A Mesh Architecture for Robust Packet Delivery in Airborne Networks
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In this thesis, we propose a cluster-based reactive routing protocol to alleviate these problems. Our solution takes advantage of mesh routers installed in unmanned aerial vehicles or aircraft capable of hovering, when such airborne assets are available. As those mesh points usually have relatively stable connections among themselves, they play the role of cluster heads, forming a hierarchical routing structure. A simple self-organizing rule is introduced in cluster management to limit the cluster control overhead and route discovery flooding. In addition, a disruption tolerant mechanism (DTM) is deployed in the routing protocol to increase resilience to temporary link or node failure. The DTM utilizes the location, bearing and speed information provided by each node and intelligently maintains a buffer of packets that cannot be immediately delivered. If a temporary link failure occurs in the intermediate router during delivery, the packet is then buffered in that router up to a maximum time-to-live. The DTM also keeps track of link changes and tries to deliver the message as soon as a new path toward the destination is found. If the buffered messages are about to time out and the destination is still unreachable, the DTM still makes an effort to deliver the packet to another router with higher probability of eventually reaching the destination.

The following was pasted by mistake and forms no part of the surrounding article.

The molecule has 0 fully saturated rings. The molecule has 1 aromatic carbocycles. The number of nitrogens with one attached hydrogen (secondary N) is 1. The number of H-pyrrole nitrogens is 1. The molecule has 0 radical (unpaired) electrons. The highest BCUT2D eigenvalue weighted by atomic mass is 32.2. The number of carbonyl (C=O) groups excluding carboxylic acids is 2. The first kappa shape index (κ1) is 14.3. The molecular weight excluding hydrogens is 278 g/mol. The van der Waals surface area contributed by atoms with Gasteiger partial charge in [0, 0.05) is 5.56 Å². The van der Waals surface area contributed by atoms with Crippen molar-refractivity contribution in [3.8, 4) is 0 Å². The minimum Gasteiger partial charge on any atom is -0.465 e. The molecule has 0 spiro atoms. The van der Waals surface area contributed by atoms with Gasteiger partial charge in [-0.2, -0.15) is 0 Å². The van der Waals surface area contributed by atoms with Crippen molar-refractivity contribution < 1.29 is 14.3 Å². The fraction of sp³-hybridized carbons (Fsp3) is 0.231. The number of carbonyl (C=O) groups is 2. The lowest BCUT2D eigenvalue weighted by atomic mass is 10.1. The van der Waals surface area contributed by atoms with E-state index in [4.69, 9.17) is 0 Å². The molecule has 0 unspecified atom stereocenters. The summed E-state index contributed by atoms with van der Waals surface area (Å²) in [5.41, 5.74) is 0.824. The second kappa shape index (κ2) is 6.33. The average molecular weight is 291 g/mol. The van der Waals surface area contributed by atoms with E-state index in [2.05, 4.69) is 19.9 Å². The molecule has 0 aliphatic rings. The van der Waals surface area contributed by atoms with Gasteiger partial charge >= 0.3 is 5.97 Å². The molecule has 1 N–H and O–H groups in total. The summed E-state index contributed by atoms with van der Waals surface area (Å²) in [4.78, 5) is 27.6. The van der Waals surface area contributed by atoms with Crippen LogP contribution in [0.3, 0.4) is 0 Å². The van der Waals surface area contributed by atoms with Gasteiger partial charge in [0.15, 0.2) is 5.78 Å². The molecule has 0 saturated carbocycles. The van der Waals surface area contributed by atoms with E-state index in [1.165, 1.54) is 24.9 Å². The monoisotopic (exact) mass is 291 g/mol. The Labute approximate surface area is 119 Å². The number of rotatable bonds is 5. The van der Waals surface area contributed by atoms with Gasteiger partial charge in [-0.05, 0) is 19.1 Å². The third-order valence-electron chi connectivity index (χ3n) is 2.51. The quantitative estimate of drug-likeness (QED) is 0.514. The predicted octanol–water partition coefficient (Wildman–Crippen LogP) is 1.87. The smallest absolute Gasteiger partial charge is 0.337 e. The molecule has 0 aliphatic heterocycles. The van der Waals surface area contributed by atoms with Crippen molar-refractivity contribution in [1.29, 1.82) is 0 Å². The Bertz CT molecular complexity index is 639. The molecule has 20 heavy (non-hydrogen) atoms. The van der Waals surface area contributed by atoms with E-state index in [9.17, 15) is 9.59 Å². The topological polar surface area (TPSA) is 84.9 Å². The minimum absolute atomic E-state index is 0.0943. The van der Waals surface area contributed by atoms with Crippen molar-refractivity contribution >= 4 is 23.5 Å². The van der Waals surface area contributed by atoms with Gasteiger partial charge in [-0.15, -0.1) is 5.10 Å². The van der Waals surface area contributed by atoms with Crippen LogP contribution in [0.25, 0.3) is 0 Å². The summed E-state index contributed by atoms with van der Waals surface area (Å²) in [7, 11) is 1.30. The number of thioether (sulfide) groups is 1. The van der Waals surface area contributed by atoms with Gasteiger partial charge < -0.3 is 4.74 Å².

This thesis also presents an implementation of the proposed solution in the ns-2 network simulator. The conventional Ad hoc On-Demand Distance Vector (AODV) routing protocol is adopted as the base model in the implementation. A mesh router model is programmed with two wireless interfaces. One of the interfaces is utilized to exchange routing information and packets with cluster members; the other is used to communicate with other mesh routers. This model is then installed on top of the AODV routing protocol and forms the hierarchical routing structure. The traditional AODV messages, including RREQ, RREP and HELLO, and routing tables are modified to support additional location information. Finally, the DTM is programmed and added to the AODV buffer management.
The objective of this research is to use a mesh structure and DTM to improve the reliability and performance of airborne networks. The metrics of throughput and routing overhead are taken into consideration. The simulation results demonstrate that the proposed solution satisfies our research objectives. It achieves better performance than the conventional AODV, but introduces little overhead. The mesh structure can effectively adapt to high mobility, dynamic topology and different routing capabilities. The DTM provides a sophisticated way to maintain the buffer and mitigates the impact of intermittent links.
- Masters Theses